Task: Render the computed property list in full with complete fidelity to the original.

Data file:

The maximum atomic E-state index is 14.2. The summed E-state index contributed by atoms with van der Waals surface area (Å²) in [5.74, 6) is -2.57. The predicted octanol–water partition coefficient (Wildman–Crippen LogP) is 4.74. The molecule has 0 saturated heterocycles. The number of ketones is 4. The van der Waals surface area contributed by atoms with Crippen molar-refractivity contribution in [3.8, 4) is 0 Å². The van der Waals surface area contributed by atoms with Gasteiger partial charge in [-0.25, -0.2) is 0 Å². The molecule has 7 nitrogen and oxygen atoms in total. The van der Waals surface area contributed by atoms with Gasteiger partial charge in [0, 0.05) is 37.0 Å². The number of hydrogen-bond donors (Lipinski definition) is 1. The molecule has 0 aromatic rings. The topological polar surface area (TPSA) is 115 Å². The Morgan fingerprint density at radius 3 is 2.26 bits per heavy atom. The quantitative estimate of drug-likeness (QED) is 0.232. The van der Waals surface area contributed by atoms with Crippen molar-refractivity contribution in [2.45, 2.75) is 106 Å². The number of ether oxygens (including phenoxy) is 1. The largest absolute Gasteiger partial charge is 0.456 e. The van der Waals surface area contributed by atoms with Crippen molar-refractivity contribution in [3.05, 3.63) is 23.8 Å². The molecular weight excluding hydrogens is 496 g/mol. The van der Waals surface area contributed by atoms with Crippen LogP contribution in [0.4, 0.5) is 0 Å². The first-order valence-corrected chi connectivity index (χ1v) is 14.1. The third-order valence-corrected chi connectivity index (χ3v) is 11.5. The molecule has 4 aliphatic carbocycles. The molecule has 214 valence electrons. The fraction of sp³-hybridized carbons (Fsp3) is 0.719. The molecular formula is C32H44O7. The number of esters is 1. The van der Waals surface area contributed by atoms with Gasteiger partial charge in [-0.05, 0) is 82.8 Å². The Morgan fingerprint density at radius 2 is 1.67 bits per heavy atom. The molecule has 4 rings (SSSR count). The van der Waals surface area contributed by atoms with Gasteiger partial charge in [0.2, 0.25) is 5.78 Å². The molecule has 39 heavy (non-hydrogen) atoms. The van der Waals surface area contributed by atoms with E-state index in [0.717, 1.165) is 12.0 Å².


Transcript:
The maximum atomic E-state index is 14.2. The summed E-state index contributed by atoms with van der Waals surface area (Å²) in [5.74, 6) is -2.57. The predicted octanol–water partition coefficient (Wildman–Crippen LogP) is 4.74. The molecule has 0 saturated heterocycles. The number of ketones is 4. The van der Waals surface area contributed by atoms with Crippen molar-refractivity contribution in [3.8, 4) is 0 Å². The van der Waals surface area contributed by atoms with Gasteiger partial charge in [-0.25, -0.2) is 0 Å². The molecule has 7 nitrogen and oxygen atoms in total. The van der Waals surface area contributed by atoms with Gasteiger partial charge in [0, 0.05) is 37.0 Å². The number of hydrogen-bond donors (Lipinski definition) is 1. The molecule has 0 aromatic rings. The topological polar surface area (TPSA) is 115 Å². The Morgan fingerprint density at radius 3 is 2.26 bits per heavy atom. The quantitative estimate of drug-likeness (QED) is 0.232. The van der Waals surface area contributed by atoms with Crippen molar-refractivity contribution in [2.45, 2.75) is 106 Å². The number of ether oxygens (including phenoxy) is 1. The largest absolute Gasteiger partial charge is 0.456 e. The van der Waals surface area contributed by atoms with Crippen molar-refractivity contribution in [3.05, 3.63) is 23.8 Å². The molecular weight excluding hydrogens is 496 g/mol. The van der Waals surface area contributed by atoms with Crippen LogP contribution in [0.4, 0.5) is 0 Å². The first-order valence-corrected chi connectivity index (χ1v) is 14.1. The third-order valence-corrected chi connectivity index (χ3v) is 11.5. The molecule has 4 aliphatic carbocycles. The molecule has 214 valence electrons. The fraction of sp³-hybridized carbons (Fsp3) is 0.719. The molecular formula is C32H44O7. The number of esters is 1. The van der Waals surface area contributed by atoms with Gasteiger partial charge in [-0.05, 0) is 82.8 Å². The Morgan fingerprint density at radius 2 is 1.67 bits per heavy atom. The molecule has 4 rings (SSSR count). The van der Waals surface area contributed by atoms with Gasteiger partial charge in [0.2, 0.25) is 5.78 Å². The molecule has 39 heavy (non-hydrogen) atoms. The van der Waals surface area contributed by atoms with E-state index in [0.717, 1.165) is 12.0 Å².